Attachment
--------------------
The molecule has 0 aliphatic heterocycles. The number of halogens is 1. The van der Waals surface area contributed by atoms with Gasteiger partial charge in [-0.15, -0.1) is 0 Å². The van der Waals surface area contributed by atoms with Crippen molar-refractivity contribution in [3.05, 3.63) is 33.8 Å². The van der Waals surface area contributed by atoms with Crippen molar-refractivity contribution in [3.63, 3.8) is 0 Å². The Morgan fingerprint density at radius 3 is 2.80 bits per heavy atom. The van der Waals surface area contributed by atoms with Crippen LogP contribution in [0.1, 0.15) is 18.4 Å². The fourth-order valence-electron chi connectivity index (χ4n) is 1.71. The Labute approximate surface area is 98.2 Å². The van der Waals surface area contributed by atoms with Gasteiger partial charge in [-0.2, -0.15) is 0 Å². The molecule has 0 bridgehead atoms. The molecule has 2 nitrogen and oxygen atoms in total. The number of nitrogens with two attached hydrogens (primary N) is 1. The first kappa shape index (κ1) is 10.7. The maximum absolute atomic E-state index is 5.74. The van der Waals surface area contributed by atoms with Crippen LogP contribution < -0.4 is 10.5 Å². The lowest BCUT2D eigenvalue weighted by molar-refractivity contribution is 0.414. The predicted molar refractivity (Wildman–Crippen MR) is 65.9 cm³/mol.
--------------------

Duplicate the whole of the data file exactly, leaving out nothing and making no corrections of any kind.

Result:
The molecule has 0 aliphatic heterocycles. The number of halogens is 1. The van der Waals surface area contributed by atoms with Gasteiger partial charge in [-0.15, -0.1) is 0 Å². The van der Waals surface area contributed by atoms with Crippen molar-refractivity contribution in [3.05, 3.63) is 33.8 Å². The van der Waals surface area contributed by atoms with Crippen molar-refractivity contribution in [3.63, 3.8) is 0 Å². The Morgan fingerprint density at radius 3 is 2.80 bits per heavy atom. The van der Waals surface area contributed by atoms with Crippen LogP contribution in [0.1, 0.15) is 18.4 Å². The fourth-order valence-electron chi connectivity index (χ4n) is 1.71. The Labute approximate surface area is 98.2 Å². The van der Waals surface area contributed by atoms with Gasteiger partial charge in [-0.2, -0.15) is 0 Å². The molecule has 0 bridgehead atoms. The molecule has 2 nitrogen and oxygen atoms in total. The number of nitrogens with two attached hydrogens (primary N) is 1. The first kappa shape index (κ1) is 10.7. The maximum absolute atomic E-state index is 5.74. The van der Waals surface area contributed by atoms with Crippen LogP contribution < -0.4 is 10.5 Å². The lowest BCUT2D eigenvalue weighted by molar-refractivity contribution is 0.414. The predicted molar refractivity (Wildman–Crippen MR) is 65.9 cm³/mol.